When I was born, Poland was a totalitarian Communist dictatorship. You could be imprisoned for speaking out against the Government. You had no say in choosing the Government. Like millions of other young Poles, I longed for freedom. I grew up in the 1980s with Margaret Thatcher and Ronald Reagan as my political heroes. However controversial at home, east of the Iron Curtain they were loved because they had no hesitation in condemning the evil of Communist tyranny or calling for democracy in our countries. In 1987, when I was 14, I joined an anti-Communist dissident group, National Revival, so I could fight for freedom. It was a typical small dissident movement in those days. When Communism crumbled in 1989 we were at last able to form political parties and have a democracy. I left NOP and helped create one such party as its youngest member. A couple of years later, NOP was taken over by extremists who turned it into what it is now: a very small and very nasty far right party. It is on this that Mr McMillan-Scott has manufactured his smear of fascist links.
Next Mr McMillan-Scott makes the disgusting allegation that I tried to cover up an anti-Jewish atrocity. The facts are these: in 2001 a book came out that raised new questions about the involvement of local Poles in a horrific massacre of Jewish villagers in a place called Jedwabne in 1941, when the Nazis occupied my country. In 2001 I was the MP for the area. I have always said that we could not just blame the pogrom on the Nazis: shamefully, there were local Poles involved. I backed the Government’s establishment of an historians’ inquiry so that everything about this terrible episode in our history could be found out.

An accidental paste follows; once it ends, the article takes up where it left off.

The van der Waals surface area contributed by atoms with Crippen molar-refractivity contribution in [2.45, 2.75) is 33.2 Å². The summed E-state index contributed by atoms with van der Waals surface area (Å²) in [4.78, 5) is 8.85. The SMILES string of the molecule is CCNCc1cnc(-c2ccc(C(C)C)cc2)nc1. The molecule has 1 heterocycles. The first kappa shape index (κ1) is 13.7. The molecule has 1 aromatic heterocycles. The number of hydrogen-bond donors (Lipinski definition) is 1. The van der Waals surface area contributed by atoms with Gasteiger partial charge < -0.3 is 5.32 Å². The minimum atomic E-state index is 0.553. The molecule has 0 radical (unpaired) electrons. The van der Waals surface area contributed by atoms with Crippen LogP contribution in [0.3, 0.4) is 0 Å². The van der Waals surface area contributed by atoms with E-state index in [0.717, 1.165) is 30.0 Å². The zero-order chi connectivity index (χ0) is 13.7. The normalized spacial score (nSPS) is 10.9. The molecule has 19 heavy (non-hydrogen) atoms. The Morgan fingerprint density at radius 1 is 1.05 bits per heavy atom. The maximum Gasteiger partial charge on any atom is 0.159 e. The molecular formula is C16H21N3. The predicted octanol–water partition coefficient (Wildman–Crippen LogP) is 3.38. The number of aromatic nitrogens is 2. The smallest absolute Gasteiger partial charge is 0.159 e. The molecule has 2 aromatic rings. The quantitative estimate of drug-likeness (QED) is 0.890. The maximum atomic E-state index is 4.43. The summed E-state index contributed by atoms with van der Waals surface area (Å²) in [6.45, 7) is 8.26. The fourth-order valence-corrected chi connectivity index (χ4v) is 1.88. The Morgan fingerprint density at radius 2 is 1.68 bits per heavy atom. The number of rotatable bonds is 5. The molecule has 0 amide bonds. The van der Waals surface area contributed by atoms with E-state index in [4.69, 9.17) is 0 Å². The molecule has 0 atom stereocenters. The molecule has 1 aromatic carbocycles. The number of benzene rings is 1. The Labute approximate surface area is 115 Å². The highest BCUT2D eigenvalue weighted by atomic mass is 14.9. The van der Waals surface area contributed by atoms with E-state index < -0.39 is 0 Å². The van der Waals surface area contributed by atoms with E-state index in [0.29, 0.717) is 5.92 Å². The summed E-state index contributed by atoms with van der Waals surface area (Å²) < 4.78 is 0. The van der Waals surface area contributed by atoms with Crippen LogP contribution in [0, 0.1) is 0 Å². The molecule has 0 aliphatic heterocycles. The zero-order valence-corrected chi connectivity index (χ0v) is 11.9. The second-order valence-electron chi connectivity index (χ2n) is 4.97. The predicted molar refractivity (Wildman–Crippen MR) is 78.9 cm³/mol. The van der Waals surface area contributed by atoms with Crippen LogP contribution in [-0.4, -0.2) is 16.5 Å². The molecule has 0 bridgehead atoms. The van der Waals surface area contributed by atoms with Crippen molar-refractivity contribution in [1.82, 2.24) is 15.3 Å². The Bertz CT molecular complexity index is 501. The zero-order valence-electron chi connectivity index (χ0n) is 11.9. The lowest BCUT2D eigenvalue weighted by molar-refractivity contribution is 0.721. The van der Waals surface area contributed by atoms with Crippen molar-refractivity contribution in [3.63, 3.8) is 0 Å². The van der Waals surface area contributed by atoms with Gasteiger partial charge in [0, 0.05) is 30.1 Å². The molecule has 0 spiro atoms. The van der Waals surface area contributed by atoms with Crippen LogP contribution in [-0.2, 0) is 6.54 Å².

Like the Polish Prime Minister of the time, though, I did not think it right that our then President should apologise for the whole Polish nation. I argued that responsibility lay with those Poles who had committed that cruel crime. I thought his apology on Poland’s behalf might diminish the Nazis’ ultimate responsibility for the Holocaust. People may or may not agree, but I think it a legitimate argument to make.
I am proud of my record in combating anti-Semitism. I have used my seat in the European Parliament to highlight how it still festers in parts of Poland. I am active in the European Friends of Israel. I am equally proud of my Party’s record. Our most senior figure, Lech Kaczynski, as mayor of Warsaw, donated city land to help found Poland’s Museum of the History of Polish Jews. Now President of Poland, he has the privilege of being the first Polish head of state ever to attend a Jewish religious service in a Polish synagogue.
I want a real debate about the politics of the European Union. If people disagree with the European Conservatives and Reformists’ chief principle – that we should aim for a Europe of nation states, not a European superstate – let them make their case. People in the Brussels establishment may disagree, but I think it right that there should be an official alliance in the European Parliament championing the tens of millions across Europe who believe in our vision of Europe’s future. I am honoured to have as my colleague the Yorkshire Conservative MEP Timothy Kirkhope, without whose selflessness and leadership our new alliance to bring change to Europe could never have succeeded.
Let us argue vigorously about what kind of European Union we want. But political disagreements must never excuse employing smears, like false allegations of anti-Semitism, as political weapons. The danger of anti-Semitism, like other kinds of racism, is too serious to be misused for partisan attacks.